Animal Services Responds to Outrage About a Euthanized Dog
Typical messages - I got a couple of dozen - were like the following, from Danny Reid in Dallas, TX:
I just read of the plan to euthanize the dog Highway, who was found alongside I-95 with another dog named Liberty, because she has been deemed “aggressive” and, therefore, unadoptable.
Has anyone considered that the dog’s “aggressive” behavior is actually protective behavior? It sounds to me like Highway was protecting the other dog because the dog had a deformed foot and couldn’t get around as easily as she did. Pretty heroic behavior in humans, and it should be recognized as such in animals as well.
Yes, the behavior is challenging for animal control workers, but it’s not unusual behavior. The dog was simply acting like a dog. At the very least, even if she wasn’t being protective, she may have just been reacting out of fear. Who wouldn’t be afraid if they had someone strange trying to wrangle them into a cage and carted off to some unknown place?
Please don’t use normal animal behavior as an excuse to euthanize an animal that might require just a little more effort than the average animal. Please don’t euthanize Highway.
And this, from Lynn Westlake of Pensacola, FL:
I am writing to ask you to spare the life of Highway. I understand there are many legal reasons the dog cannot be adopted out to "just anyone", but if there is someone who is willing to work with her and waive any legal action, I just don't understand why you won't accomodate that and give this animal a chance at a good life.
Highway and a dog now called Liberty were picked up on I-95 by Animal Services officers, and brought to the shelter. According to several e-mails, Highway had been protecting the disabled Liberty and should have been treated like a hero.
Five days later, ASU director, Dr. Sara Pizano - after consulting with vet techs and other shelter workers who'd handled the dog - decided Highway was too aggressive to be adopted out, and Highway was euthanized. Liberty was sent to a vet to have a paw-less leg amputated.
Earlier today, ASU issued the following statement to all those who had e-mailed about the case. (Assistant director Robert Santos said shelter administrators also were calling many of those who'd complained).
Thank you for inquiring about the dogs recently rescued from Interstate 95, named “Liberty” and “Highway”. Unfortunately, neither animal had any signs of ownership such as microchip, tags, or collars.
“Liberty” is in good physical health despite needing her rear leg amputated. "Liberty” has a good temperament and is available for adoption at Imperial Point Animal Hospital. If you are interested in adopting "Liberty" or assisting with her medical care, please contact Imperial at 954-771-0156.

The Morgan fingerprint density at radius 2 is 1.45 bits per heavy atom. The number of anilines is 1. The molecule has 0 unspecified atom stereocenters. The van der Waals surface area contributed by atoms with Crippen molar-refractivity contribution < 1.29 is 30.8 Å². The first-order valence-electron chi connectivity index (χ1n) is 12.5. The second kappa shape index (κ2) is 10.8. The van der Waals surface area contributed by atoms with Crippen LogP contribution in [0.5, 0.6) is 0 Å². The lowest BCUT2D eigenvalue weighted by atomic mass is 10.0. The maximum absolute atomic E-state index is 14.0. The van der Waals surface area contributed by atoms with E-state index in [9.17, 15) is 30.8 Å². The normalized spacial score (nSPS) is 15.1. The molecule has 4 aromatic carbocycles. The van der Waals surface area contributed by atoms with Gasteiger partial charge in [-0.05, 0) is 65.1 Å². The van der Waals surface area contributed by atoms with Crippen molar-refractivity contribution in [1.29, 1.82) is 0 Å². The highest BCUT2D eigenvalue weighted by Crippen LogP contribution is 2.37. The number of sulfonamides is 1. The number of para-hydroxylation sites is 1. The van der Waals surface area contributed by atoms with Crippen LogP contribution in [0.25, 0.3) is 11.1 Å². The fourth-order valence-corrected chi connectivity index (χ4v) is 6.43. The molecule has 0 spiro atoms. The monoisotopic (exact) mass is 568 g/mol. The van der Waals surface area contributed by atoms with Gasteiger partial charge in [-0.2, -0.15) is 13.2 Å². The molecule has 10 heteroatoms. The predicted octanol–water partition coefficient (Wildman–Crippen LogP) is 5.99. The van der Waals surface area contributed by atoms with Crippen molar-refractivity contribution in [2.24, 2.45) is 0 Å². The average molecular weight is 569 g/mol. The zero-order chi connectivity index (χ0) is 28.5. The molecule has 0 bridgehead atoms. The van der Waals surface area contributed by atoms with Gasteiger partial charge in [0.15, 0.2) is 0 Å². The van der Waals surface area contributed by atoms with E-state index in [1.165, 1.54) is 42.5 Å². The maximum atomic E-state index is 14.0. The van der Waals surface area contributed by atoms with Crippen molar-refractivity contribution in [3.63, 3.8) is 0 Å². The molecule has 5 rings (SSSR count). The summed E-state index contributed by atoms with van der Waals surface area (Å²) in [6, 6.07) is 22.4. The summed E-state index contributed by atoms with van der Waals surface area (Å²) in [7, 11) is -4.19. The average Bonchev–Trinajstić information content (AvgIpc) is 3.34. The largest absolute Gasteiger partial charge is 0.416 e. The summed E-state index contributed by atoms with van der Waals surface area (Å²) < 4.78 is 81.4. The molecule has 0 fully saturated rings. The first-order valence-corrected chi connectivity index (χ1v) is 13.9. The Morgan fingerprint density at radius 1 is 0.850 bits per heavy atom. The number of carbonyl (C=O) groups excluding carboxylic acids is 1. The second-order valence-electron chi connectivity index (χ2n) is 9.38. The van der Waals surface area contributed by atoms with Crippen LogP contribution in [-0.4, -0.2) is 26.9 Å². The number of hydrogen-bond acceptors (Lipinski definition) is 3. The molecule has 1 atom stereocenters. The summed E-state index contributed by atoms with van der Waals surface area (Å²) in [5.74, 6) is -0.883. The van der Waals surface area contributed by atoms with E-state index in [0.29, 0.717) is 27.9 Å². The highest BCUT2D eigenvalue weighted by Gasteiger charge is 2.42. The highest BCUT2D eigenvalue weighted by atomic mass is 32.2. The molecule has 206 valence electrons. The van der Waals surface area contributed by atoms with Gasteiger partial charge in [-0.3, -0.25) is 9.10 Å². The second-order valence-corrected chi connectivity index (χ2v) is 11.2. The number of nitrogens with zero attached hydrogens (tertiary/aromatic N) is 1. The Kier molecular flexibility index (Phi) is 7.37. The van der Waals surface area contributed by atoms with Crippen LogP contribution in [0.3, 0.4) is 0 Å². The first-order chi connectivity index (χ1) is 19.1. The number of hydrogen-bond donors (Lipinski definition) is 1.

Unfortunately, “Highway” displayed signs of aggression. Upon further evaluation and several periodic checks by various clinical staff members, including the Department Director who is a Shelter Veterinarian with more than 10 years of experience, “Highway” continued displaying outward signs of aggression. For this reason, "Highway" was considered a public safety risk.
Miami-Dade’s Animal Services has a strict policy against allowing adoption of aggressive animals as the public’s safety is our priority. For this reason, “Highway” was euthanized.
Sadly each year, more than 30,000 animals are brought to Miami-Dade County’s Animal Services. The majority are strays or have been abandoned by their owners. It is incredibly heartbreaking that almost two-thirds of these animals must be euthanized because nobody wants them and shelters lack the space to keep so many stray and abandoned animals.
It’s important to note that according to the American Humane Society: People-aggressive dogs are a liability both morally and legally. In most cases these dogs must be euthanized. If adopted, aggressive dogs, many times, end up in situations that are a danger to the public.
According to the Humane Society, millions of stray and unwanted animals that must be euthanized each year deserve a peaceful death, and shelter workers deserve access to a means to end animals’ lives compassionately and with dignity.
We thank the public for its interest in these two dogs. Every day, the staff at Animal Services must make difficult decisions. Animals brought to the shelter are claimed by their owners, adopted by the public or rescue groups, and many are euthanized because nobody wants them.
For information about adopting or spaying/neutering pets, please visit us at www.miamidade.gov/animals or (305) 884-1101.
I spoke to Dr. Pizano, who said that the shelter always needs caring people - the kind who feel so deeply for a stray like Highway - to volunteer at the shelter.
"Please come and help," she said.